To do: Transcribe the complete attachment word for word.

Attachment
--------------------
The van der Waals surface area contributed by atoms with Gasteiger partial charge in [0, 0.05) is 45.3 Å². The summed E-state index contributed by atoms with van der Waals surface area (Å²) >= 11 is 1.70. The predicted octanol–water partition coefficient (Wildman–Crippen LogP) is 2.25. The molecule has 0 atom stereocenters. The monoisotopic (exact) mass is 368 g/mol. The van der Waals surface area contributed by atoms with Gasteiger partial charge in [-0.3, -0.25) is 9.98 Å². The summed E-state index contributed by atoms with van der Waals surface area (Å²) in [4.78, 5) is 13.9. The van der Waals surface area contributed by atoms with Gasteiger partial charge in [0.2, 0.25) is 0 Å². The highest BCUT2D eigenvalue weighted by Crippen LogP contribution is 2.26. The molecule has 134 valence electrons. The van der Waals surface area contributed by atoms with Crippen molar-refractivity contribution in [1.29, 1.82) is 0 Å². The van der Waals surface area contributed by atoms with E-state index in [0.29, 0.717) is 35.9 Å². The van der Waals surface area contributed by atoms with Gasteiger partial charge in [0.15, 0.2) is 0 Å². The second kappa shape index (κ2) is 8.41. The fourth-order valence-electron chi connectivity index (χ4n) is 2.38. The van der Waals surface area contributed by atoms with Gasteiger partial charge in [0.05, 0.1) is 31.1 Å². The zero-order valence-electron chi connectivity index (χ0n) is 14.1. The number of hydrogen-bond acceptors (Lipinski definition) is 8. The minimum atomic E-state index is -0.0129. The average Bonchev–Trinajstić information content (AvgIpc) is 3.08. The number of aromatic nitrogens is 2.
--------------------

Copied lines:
The van der Waals surface area contributed by atoms with Gasteiger partial charge in [0, 0.05) is 45.3 Å². The summed E-state index contributed by atoms with van der Waals surface area (Å²) >= 11 is 1.70. The predicted octanol–water partition coefficient (Wildman–Crippen LogP) is 2.25. The molecule has 0 atom stereocenters. The monoisotopic (exact) mass is 368 g/mol. The van der Waals surface area contributed by atoms with Gasteiger partial charge in [-0.3, -0.25) is 9.98 Å². The summed E-state index contributed by atoms with van der Waals surface area (Å²) in [4.78, 5) is 13.9. The van der Waals surface area contributed by atoms with Gasteiger partial charge in [0.2, 0.25) is 0 Å². The highest BCUT2D eigenvalue weighted by Crippen LogP contribution is 2.26. The molecule has 134 valence electrons. The van der Waals surface area contributed by atoms with Crippen molar-refractivity contribution in [1.29, 1.82) is 0 Å². The van der Waals surface area contributed by atoms with E-state index in [0.29, 0.717) is 35.9 Å². The van der Waals surface area contributed by atoms with Gasteiger partial charge in [0.15, 0.2) is 0 Å². The second kappa shape index (κ2) is 8.41. The fourth-order valence-electron chi connectivity index (χ4n) is 2.38. The van der Waals surface area contributed by atoms with Gasteiger partial charge in [0.05, 0.1) is 31.1 Å². The zero-order valence-electron chi connectivity index (χ0n) is 14.1. The number of hydrogen-bond acceptors (Lipinski definition) is 8. The minimum atomic E-state index is -0.0129. The average Bonchev–Trinajstić information content (AvgIpc) is 3.08. The number of aromatic nitrogens is 2.